Gary Snyder has said, “I hold the most archaic values on earth,” extending even to the Paleolithic. His work is informed by his studies in Zen Buddhism and Asian languages, as well as a deep, earned knowledge of the natural world. While living in Japan for 12 years, he worked as a translator of Zen texts, also traveling and writing prolifically, working to see past the ignorance and unbalance prevalent in our dealings with the life around us and to divine the true nature of his subjects rather than give them his own meanings. His words ring and resonate with an understanding of the things around him, revealing to the reader truths which seem to have been evident all along.
In his first volume, Riprap, published in 1959, Snyder describes his works: “These poems, people,/lost ponies with/Dragging saddles/and rocky sure-foot trails.” The poet creates a verbal riprap, rock path by which we may cross with him the infinite terrains of ecology and human experience. His career, as Glyn Maxwell noted, “has been a remarkable combination of the academic and the contemplative, spiritual study and physical labor.” Snyder has been likened by some to a modern-day Henry David Thoreau, and the poet Edward Hirsch has called him “the most intimate and mindful of poets.”
Snyder’s honors include many for poetry, as well as for ecological literature. He has been awarded the Bollingen Poetry Prize, the Orion Society’s John Hay Award for Nature Writing, and a Pulitzer Prize for Turtle Island in 1975. He was also the first American literary figure to receive the Buddhist Transmission Award, for distinctive contributions in linking Zen thought and respect for the natural world across a lifelong body of poetry and prose. Snyder currently teaches at the University of California at Davis, where he lectures on literature and ecology.
Poetry Center Reading:
Lay down these words
Before your mind like rocks.
placed solid, by hands
In choice of place, set
Before the body of the mind
in space and time:
Solidity of bark, leaf, or wall
riprap of things:
Cobble of milky way,
These poems, people,
lost ponies with
and rocky sure-foot trails.
The worlds like an endless
Game of Go.
ants and pebbles
In the thin loam, each rock a word
a creek-washed stone
with torment of fire and weight
Crystal and sediment linked hot
all change, in thoughts,
As well as things.
From THE GARY SNYDER READER (Counterpoint, 1999)
We Wash Our Bowls in This Water
“The 1.5 billion cubic kilometers of water on the earth are split
by photosynthesis and
reconstituted once every two million years or so.”
A day on the ragged North Pacific coast get soaked by whipping mist,
rainsqualls tumbling, mountain mirror ponds, snowfield slush, rock-
wash creeks, earfuls of falls, sworls of ridge-edge snowflakes, swift grav-
elly rivers, tidewater crumbly glaciers, high hanging glaciers, shore-side
mud pools, icebergs, streams looping through the tideflats, spume of
brine, distant soft rain drooping from a cloud,
sea lions lazing under the surface of the sea-
We wash our bowls in this water
It has the flavor of ambrosial dew-
Beaching the raft, stagger out and shake off wetness like a
stand on the sandbar, rest from the river being
upwellings, sideswirls, backswirls
curl-overs, outripples, eddies, chops and swells
wash-overs, shallows confluence turbulence wash-seam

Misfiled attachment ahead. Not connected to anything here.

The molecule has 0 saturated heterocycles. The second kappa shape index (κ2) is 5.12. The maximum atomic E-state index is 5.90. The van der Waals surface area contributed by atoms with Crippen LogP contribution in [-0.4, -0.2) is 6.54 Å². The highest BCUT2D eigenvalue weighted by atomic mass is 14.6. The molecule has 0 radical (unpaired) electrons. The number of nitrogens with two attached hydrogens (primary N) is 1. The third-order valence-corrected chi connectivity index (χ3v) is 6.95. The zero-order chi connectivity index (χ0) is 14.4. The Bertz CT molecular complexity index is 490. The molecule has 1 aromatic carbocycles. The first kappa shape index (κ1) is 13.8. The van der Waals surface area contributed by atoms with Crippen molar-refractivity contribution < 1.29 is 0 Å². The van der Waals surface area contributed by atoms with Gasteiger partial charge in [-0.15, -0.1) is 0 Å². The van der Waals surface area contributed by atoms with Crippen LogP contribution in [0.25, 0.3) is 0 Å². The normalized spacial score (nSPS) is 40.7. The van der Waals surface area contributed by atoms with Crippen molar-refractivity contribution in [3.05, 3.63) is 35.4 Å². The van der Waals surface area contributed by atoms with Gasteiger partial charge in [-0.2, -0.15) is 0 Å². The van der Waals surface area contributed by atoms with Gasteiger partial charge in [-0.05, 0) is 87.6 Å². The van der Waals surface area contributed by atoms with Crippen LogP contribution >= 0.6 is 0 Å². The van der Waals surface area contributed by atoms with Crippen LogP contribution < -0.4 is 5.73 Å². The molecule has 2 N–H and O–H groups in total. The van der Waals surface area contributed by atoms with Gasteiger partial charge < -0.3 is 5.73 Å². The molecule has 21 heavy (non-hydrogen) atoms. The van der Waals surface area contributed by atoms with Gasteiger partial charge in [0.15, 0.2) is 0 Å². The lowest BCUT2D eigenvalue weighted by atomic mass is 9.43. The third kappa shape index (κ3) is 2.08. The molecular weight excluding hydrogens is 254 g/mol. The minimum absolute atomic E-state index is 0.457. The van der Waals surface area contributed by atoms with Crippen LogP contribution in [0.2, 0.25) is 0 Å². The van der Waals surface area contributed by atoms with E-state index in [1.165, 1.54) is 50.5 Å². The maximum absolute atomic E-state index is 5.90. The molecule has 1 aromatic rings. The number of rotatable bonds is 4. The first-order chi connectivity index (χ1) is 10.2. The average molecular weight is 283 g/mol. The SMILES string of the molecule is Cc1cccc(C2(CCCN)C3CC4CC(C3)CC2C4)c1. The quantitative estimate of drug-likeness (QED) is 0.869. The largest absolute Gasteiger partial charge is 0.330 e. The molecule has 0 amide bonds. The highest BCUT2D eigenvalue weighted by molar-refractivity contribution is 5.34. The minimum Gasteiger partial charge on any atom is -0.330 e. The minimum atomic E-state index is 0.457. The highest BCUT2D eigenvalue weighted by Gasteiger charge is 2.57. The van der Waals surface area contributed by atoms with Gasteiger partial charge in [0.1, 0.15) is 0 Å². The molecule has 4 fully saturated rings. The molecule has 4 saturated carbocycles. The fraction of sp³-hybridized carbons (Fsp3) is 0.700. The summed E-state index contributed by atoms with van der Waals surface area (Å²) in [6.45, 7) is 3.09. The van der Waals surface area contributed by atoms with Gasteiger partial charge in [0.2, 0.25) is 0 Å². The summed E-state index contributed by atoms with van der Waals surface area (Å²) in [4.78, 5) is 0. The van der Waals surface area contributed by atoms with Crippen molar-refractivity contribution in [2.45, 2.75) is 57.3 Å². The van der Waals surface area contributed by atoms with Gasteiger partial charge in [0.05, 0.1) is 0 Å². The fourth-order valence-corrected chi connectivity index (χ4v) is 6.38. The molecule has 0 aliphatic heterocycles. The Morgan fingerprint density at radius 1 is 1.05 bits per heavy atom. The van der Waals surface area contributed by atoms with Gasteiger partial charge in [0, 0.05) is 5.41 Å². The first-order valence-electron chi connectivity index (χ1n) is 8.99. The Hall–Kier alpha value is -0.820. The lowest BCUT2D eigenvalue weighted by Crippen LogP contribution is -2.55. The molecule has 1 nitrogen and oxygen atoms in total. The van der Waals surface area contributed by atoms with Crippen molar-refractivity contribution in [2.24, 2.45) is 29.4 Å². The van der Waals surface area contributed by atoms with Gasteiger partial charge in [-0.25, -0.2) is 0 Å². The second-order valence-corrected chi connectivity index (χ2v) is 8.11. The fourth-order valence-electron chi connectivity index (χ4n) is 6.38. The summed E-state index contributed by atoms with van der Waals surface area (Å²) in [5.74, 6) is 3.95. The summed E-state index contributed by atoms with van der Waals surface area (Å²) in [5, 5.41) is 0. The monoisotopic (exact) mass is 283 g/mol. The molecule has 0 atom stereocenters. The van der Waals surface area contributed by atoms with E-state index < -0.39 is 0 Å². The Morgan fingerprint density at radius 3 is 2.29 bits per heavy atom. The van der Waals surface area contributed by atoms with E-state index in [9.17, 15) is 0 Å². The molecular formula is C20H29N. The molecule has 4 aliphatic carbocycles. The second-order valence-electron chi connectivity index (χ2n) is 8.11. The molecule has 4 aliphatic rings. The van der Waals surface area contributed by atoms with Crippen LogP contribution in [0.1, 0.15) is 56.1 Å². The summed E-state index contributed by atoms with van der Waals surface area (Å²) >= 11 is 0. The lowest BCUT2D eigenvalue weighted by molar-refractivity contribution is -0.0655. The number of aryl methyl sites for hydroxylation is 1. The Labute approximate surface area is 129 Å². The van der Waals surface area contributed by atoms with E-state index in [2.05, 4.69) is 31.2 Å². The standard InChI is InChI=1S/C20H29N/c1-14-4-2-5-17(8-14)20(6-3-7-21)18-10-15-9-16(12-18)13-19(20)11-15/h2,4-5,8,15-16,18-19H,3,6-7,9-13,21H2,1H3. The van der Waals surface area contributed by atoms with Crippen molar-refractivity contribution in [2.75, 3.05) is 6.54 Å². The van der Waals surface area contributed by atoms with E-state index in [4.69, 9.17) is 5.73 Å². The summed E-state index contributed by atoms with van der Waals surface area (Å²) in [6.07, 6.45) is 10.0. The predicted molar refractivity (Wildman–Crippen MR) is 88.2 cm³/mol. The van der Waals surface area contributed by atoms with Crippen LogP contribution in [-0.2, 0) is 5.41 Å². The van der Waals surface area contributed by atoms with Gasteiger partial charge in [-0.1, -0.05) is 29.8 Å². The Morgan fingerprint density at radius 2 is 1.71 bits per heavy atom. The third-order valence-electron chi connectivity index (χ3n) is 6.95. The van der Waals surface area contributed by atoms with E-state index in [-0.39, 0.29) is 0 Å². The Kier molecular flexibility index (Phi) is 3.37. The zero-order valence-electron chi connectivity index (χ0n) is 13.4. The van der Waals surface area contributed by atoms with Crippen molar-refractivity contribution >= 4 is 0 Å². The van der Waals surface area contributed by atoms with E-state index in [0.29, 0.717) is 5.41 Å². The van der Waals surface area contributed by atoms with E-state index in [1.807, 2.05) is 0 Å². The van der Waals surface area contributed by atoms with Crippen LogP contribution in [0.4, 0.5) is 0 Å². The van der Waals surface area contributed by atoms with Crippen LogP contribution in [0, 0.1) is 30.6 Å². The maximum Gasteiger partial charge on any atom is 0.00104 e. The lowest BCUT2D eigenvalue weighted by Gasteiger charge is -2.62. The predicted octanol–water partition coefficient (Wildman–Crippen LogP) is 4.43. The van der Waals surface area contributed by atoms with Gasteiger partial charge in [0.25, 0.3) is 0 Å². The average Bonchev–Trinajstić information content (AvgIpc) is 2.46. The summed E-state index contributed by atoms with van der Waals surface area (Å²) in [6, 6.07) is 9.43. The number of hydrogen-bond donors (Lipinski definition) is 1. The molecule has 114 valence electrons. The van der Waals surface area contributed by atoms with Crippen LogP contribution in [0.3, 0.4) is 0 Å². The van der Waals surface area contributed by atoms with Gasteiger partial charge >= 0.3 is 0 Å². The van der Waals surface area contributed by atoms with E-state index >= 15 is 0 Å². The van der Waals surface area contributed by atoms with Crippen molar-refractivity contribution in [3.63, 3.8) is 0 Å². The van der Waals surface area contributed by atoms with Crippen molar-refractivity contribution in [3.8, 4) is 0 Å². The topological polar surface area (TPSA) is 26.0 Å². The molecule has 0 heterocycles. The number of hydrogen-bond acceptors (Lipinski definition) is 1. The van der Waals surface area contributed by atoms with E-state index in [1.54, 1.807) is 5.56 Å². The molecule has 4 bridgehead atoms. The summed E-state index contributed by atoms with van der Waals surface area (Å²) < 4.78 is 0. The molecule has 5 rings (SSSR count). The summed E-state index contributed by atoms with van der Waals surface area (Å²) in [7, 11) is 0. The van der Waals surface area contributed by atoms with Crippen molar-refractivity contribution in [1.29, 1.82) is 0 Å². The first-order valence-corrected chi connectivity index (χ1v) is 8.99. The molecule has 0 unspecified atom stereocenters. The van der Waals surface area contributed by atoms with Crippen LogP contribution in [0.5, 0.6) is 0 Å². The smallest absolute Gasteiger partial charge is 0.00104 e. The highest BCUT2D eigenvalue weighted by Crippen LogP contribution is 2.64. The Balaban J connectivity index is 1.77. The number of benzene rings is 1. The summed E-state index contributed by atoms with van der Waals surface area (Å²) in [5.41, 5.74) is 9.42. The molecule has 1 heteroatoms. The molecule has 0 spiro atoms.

wavelets, riffles, saying
“A hydraulic’s a cross between a wave and a hole,
-you get a weir effect.
Pillow-rock’s total fold-back over a hole,
it shows spit on the top of the wave
a haystack’s a series of waves at the bottom of a tight
there’s a tongue of the rapids — the slick tongue — the
some holes are ‘keepers,’ they won’t let you through;
eddies, backflows, we say ‘eddies are your friends.’
Current differential, it can suck you down
vertical boils are straight-up eddies spinning,
herringbone waves curl under and come back.
Well, let’s get going, get back to the rafts.”
Swing the big oars,
head into a storm.
We offer it to all demons and spirits
May all be filled and satisfied.
Om macula sai svaha!
Su Tung-p’o sat out one whole night by a creek on the slopes of Mt. Lu.
Next morning he showed this poem to his teacher:
The stream with its sounds is a long broad tongue
The looming mountain is a wide-awake body
Throughout the night song after song.
How can I speak at dawn.
Old master Chang-tsung approved him. Two centuries later Dogen said,
“Sounds of streams and shapes of mountains.
The sounds never stop and the shapes never cease.
Was it Su who woke
or was it the mountains and streams?
Billions of beings see the morning star
and all become Buddhas!
If you, who are valley streams and looming
can’t throw some light on the nature of ridges and rivers,
From MOUNTAINS AND RIVERS WITHOUT END (Counterpoint, 1996)
Excerpt of “Four Poems for Robin”
Siwashing it out once in Siuslaw Forest
I slept under rhododendron
All night blossoms fell
Shivering on a sheet of cardboard
Feet stuck in my pack
Hands deep in my pockets
Barely able to sleep.
I remembered when we were in school
Sleeping together in a big warm bed
We were the youngest lovers
When we broke up we were still nineteen.
Now our friends are married
You teach school back east
I dont mind living this way
Green hills the long blue beach
But sometimes sleeping in the open
I think back when I had you.
Excerpt of “Four Poems for Robin” from The Back Country 1968
Song of the Taste
Eating the living germs of grasses
Eating the ova of large birds
the fleshy sweetness packed
around the sperm of swaying trees
The muscles of the flanks and thighs of
the bounce in the lamb’s leap
the swish in the ox’s tail
Eating roots grown swoll
inside the soil
Drawing on life of living
clustered points of light spun
out of space
hidden in the grape.
Eating each other’s seed
ah, each other.
Kissing the lover in the mouth of bread:
lip to lip.
From REGARDING WAVE (New Directions, 1970)
Available as a Broadside.